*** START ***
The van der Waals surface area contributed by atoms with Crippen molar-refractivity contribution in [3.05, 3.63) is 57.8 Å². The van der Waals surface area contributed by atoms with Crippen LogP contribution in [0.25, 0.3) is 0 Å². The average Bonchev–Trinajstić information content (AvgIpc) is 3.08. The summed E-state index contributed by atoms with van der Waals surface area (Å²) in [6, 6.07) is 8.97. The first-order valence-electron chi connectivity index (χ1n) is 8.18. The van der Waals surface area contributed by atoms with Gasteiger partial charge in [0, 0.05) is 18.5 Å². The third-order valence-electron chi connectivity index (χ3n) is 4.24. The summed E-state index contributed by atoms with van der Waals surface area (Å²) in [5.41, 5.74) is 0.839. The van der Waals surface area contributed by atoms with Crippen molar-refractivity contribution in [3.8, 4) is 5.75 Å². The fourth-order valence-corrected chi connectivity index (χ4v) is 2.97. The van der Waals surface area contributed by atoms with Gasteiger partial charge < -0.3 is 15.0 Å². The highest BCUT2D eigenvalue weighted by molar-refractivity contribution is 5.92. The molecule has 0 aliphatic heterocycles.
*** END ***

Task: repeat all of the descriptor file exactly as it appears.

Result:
The van der Waals surface area contributed by atoms with Crippen molar-refractivity contribution in [3.05, 3.63) is 57.8 Å². The van der Waals surface area contributed by atoms with Crippen LogP contribution in [0.25, 0.3) is 0 Å². The average Bonchev–Trinajstić information content (AvgIpc) is 3.08. The summed E-state index contributed by atoms with van der Waals surface area (Å²) in [6, 6.07) is 8.97. The first-order valence-electron chi connectivity index (χ1n) is 8.18. The van der Waals surface area contributed by atoms with Gasteiger partial charge in [0, 0.05) is 18.5 Å². The third-order valence-electron chi connectivity index (χ3n) is 4.24. The summed E-state index contributed by atoms with van der Waals surface area (Å²) in [5.41, 5.74) is 0.839. The van der Waals surface area contributed by atoms with Crippen molar-refractivity contribution in [3.8, 4) is 5.75 Å². The fourth-order valence-corrected chi connectivity index (χ4v) is 2.97. The van der Waals surface area contributed by atoms with Gasteiger partial charge < -0.3 is 15.0 Å². The highest BCUT2D eigenvalue weighted by molar-refractivity contribution is 5.92. The molecule has 0 aliphatic heterocycles.